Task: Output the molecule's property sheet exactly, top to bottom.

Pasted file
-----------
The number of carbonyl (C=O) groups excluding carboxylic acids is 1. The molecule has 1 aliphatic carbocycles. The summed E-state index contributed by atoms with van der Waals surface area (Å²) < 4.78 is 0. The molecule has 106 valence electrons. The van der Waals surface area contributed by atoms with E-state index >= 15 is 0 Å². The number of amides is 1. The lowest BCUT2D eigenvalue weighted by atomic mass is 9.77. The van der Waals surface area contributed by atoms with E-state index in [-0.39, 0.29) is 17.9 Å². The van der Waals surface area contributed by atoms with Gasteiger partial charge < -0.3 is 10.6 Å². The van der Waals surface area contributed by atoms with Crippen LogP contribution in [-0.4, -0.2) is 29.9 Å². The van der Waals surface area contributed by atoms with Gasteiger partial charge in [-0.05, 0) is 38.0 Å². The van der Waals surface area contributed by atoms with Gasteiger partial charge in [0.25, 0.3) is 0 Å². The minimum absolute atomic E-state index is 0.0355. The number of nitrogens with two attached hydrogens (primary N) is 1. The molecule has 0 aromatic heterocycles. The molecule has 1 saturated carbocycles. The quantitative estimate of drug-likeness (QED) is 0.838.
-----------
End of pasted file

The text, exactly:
The number of carbonyl (C=O) groups excluding carboxylic acids is 1. The molecule has 1 aliphatic carbocycles. The summed E-state index contributed by atoms with van der Waals surface area (Å²) < 4.78 is 0. The molecule has 106 valence electrons. The van der Waals surface area contributed by atoms with E-state index >= 15 is 0 Å². The number of amides is 1. The lowest BCUT2D eigenvalue weighted by atomic mass is 9.77. The van der Waals surface area contributed by atoms with E-state index in [-0.39, 0.29) is 17.9 Å². The van der Waals surface area contributed by atoms with Gasteiger partial charge < -0.3 is 10.6 Å². The van der Waals surface area contributed by atoms with Crippen LogP contribution in [-0.4, -0.2) is 29.9 Å². The van der Waals surface area contributed by atoms with Gasteiger partial charge in [-0.05, 0) is 38.0 Å². The van der Waals surface area contributed by atoms with Gasteiger partial charge in [0.25, 0.3) is 0 Å². The minimum absolute atomic E-state index is 0.0355. The number of nitrogens with two attached hydrogens (primary N) is 1. The molecule has 0 aromatic heterocycles. The molecule has 1 saturated carbocycles. The quantitative estimate of drug-likeness (QED) is 0.838.